Proxy Documents:

Wills, Financial Powers of Attorney, Advance Healthcare Directives, etc.

Proxy documents, legally authorize another individual to act on your behalf. This includes making decisions for you, obtaining personal private information, and even signing your name.

The most common examples are Financial Powers of Attorney and Advance Health Care Directives.

The Financial Power of Attorney, as the name suggests, gives an individual the authority to act on behalf of another regarding financial transactions.

There are two types of Powers of Attorney; “springing” and “immediate.” The difference between these two types is when they become effective. The “springing” power is not effective until the person delegating the authority has been proven to be incompetent. The immediate power is effective immediately and therefore the delegation of power is not dependent on any other event.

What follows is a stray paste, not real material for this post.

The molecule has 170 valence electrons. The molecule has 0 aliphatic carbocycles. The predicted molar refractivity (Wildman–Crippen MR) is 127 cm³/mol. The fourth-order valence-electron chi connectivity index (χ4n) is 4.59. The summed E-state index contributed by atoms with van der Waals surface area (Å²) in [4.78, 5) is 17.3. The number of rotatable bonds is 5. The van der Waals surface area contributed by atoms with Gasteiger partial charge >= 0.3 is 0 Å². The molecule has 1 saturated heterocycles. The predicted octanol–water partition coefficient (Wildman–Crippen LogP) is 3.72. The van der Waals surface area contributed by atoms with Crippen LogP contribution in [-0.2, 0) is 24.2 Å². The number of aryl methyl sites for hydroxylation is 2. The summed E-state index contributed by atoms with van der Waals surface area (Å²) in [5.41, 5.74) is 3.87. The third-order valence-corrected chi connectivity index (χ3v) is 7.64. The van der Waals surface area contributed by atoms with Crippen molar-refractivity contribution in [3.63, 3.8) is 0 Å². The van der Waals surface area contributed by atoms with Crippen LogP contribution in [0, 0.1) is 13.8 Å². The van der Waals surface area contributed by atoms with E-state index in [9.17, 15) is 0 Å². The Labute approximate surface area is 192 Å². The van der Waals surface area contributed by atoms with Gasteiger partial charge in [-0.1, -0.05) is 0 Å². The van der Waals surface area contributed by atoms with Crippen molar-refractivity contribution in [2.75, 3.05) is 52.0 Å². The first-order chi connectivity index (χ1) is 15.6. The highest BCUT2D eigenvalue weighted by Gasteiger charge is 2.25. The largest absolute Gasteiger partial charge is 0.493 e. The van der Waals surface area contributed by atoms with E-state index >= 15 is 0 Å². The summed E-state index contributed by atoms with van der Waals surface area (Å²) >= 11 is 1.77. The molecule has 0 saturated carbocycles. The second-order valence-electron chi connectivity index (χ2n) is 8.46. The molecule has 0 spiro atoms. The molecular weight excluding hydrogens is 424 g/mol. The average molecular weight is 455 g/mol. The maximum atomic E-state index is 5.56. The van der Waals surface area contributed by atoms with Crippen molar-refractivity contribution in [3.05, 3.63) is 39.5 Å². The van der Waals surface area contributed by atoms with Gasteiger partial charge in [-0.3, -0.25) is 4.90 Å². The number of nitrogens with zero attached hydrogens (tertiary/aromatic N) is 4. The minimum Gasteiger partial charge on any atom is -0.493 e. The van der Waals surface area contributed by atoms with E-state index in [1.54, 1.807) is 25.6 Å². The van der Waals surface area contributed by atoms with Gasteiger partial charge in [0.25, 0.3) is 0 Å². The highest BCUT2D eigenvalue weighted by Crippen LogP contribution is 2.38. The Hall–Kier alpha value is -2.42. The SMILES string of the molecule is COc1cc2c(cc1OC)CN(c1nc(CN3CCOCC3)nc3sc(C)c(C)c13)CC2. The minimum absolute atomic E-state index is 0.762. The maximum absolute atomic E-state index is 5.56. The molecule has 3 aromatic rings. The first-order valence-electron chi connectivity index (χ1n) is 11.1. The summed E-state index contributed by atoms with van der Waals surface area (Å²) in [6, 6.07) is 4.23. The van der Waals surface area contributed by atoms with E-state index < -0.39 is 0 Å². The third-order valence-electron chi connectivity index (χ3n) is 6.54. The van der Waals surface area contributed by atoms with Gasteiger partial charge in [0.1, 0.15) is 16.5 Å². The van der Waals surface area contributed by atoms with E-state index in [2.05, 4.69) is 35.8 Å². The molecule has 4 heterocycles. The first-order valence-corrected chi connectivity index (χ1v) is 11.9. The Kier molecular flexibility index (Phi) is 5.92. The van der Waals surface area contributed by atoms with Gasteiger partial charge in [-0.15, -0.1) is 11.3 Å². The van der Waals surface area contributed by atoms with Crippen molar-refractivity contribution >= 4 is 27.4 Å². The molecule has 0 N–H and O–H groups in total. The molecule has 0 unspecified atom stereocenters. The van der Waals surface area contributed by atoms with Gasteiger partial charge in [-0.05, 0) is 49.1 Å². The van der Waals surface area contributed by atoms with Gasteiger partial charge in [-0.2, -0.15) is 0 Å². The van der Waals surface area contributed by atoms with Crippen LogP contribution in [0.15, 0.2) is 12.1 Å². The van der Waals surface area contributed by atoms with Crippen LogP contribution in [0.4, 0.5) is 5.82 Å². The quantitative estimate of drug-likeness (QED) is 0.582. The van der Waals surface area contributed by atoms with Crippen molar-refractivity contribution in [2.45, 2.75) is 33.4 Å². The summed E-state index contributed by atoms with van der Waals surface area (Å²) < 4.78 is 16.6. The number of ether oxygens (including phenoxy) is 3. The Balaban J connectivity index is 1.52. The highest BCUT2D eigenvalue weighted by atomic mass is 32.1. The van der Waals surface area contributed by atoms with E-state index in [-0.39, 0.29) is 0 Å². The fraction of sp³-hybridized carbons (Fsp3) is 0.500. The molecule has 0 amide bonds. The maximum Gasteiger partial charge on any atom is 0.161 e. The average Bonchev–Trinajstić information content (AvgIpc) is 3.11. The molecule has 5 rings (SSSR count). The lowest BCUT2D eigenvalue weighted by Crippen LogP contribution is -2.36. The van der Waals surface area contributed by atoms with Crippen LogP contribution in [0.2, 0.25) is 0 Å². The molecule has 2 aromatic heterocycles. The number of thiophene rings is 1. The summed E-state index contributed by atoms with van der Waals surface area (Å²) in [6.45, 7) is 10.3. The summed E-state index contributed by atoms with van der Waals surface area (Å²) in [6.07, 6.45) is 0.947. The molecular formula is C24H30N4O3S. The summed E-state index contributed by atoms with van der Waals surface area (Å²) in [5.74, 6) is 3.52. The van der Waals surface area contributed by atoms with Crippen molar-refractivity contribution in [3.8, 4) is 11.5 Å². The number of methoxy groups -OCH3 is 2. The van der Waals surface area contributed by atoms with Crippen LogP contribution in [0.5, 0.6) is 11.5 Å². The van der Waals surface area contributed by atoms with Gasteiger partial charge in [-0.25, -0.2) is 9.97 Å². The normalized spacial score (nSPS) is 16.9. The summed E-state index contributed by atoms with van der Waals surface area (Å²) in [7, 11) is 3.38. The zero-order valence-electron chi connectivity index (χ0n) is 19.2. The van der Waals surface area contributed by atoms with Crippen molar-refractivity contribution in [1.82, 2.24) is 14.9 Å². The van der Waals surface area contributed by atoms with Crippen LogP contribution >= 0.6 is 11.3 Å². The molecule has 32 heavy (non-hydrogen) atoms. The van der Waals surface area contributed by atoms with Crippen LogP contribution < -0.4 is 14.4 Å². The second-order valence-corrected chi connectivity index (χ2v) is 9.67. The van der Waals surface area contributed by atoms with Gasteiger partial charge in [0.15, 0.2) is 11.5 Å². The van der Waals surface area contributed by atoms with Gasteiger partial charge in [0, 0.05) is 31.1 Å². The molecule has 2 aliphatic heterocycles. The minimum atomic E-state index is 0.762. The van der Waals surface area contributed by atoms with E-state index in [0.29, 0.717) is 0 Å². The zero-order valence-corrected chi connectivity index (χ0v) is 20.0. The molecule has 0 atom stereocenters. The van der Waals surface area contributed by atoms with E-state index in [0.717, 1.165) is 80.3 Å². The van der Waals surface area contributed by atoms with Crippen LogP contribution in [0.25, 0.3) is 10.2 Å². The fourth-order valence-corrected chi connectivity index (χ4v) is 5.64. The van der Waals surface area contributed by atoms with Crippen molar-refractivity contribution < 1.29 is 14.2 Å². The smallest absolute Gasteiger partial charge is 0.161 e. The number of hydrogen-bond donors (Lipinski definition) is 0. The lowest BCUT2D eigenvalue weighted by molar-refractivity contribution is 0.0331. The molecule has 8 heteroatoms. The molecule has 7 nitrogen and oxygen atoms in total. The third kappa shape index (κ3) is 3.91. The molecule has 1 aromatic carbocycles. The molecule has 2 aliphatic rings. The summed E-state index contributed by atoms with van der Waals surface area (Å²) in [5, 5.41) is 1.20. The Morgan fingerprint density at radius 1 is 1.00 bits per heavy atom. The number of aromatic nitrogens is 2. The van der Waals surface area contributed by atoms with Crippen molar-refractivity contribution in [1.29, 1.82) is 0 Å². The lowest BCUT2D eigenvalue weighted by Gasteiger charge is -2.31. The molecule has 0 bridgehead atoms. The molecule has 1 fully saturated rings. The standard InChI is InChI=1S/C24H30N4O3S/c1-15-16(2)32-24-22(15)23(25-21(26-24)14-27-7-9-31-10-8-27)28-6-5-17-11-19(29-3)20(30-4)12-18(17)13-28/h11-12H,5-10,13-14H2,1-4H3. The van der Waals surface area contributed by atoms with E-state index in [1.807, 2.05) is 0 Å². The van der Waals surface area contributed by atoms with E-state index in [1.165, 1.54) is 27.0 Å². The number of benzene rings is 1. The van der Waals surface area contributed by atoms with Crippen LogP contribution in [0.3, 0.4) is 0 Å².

Almost without exception, Financial Powers of Attorney should be “immediate” and the Advance Health Care Directives should be “springing.” It is not uncommon to discover that the language in at least one of these documents is incorrect, but more often than not, the language in both documents is backwards.

To ensure that your wishes are interpreted correctly and carried out according to your plan, it is very important that your proxy documents be prepared by a professional attorney.

Not all attorneys treat the process of creating proxy documents in the same way. Sometimes these documents are drafted to simply meet the minimum legal requirements.

At Preston Estate Planning, that’s not the way we do business. We treat every client as an individual, and we ensure that their documents are drafted professionally and with the proper language.

We can help you plan for the future. To learn more, contact our office at (800) 698-6918.

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